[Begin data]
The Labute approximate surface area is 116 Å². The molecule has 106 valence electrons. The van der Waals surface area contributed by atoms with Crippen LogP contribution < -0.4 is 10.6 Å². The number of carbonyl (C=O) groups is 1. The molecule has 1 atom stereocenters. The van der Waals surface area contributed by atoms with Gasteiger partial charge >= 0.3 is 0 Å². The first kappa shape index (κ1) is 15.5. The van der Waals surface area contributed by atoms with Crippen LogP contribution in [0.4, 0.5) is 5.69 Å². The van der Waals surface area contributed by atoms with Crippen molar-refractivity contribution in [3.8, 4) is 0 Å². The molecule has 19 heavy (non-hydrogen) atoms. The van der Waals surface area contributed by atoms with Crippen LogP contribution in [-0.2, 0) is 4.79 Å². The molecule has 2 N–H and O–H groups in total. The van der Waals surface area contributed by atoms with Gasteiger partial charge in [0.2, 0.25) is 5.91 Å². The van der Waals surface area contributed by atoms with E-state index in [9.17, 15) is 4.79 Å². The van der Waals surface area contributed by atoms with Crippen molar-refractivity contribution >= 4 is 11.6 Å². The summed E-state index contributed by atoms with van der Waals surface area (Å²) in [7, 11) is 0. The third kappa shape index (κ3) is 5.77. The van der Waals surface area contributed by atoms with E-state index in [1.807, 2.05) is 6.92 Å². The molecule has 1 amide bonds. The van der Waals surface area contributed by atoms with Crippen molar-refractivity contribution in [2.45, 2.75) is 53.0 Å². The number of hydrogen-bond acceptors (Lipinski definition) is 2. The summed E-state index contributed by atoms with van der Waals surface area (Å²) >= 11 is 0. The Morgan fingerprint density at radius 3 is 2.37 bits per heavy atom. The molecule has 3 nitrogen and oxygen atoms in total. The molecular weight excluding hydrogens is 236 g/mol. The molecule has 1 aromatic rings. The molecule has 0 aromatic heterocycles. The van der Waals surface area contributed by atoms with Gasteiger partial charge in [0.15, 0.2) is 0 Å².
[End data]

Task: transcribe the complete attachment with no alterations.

The Labute approximate surface area is 116 Å². The molecule has 106 valence electrons. The van der Waals surface area contributed by atoms with Crippen LogP contribution < -0.4 is 10.6 Å². The number of carbonyl (C=O) groups is 1. The molecule has 1 atom stereocenters. The van der Waals surface area contributed by atoms with Gasteiger partial charge >= 0.3 is 0 Å². The first kappa shape index (κ1) is 15.5. The van der Waals surface area contributed by atoms with Crippen LogP contribution in [0.4, 0.5) is 5.69 Å². The van der Waals surface area contributed by atoms with Crippen molar-refractivity contribution in [3.8, 4) is 0 Å². The molecule has 19 heavy (non-hydrogen) atoms. The van der Waals surface area contributed by atoms with Crippen LogP contribution in [-0.2, 0) is 4.79 Å². The molecule has 2 N–H and O–H groups in total. The van der Waals surface area contributed by atoms with Gasteiger partial charge in [0.2, 0.25) is 5.91 Å². The van der Waals surface area contributed by atoms with E-state index in [9.17, 15) is 4.79 Å². The van der Waals surface area contributed by atoms with Crippen molar-refractivity contribution >= 4 is 11.6 Å². The summed E-state index contributed by atoms with van der Waals surface area (Å²) in [7, 11) is 0. The third kappa shape index (κ3) is 5.77. The van der Waals surface area contributed by atoms with E-state index in [1.807, 2.05) is 6.92 Å². The molecule has 1 amide bonds. The van der Waals surface area contributed by atoms with Crippen molar-refractivity contribution in [2.45, 2.75) is 53.0 Å². The number of hydrogen-bond acceptors (Lipinski definition) is 2. The summed E-state index contributed by atoms with van der Waals surface area (Å²) >= 11 is 0. The Morgan fingerprint density at radius 3 is 2.37 bits per heavy atom. The molecule has 3 nitrogen and oxygen atoms in total. The molecular weight excluding hydrogens is 236 g/mol. The molecule has 1 aromatic rings. The molecule has 0 aromatic heterocycles. The van der Waals surface area contributed by atoms with Gasteiger partial charge in [0.15, 0.2) is 0 Å².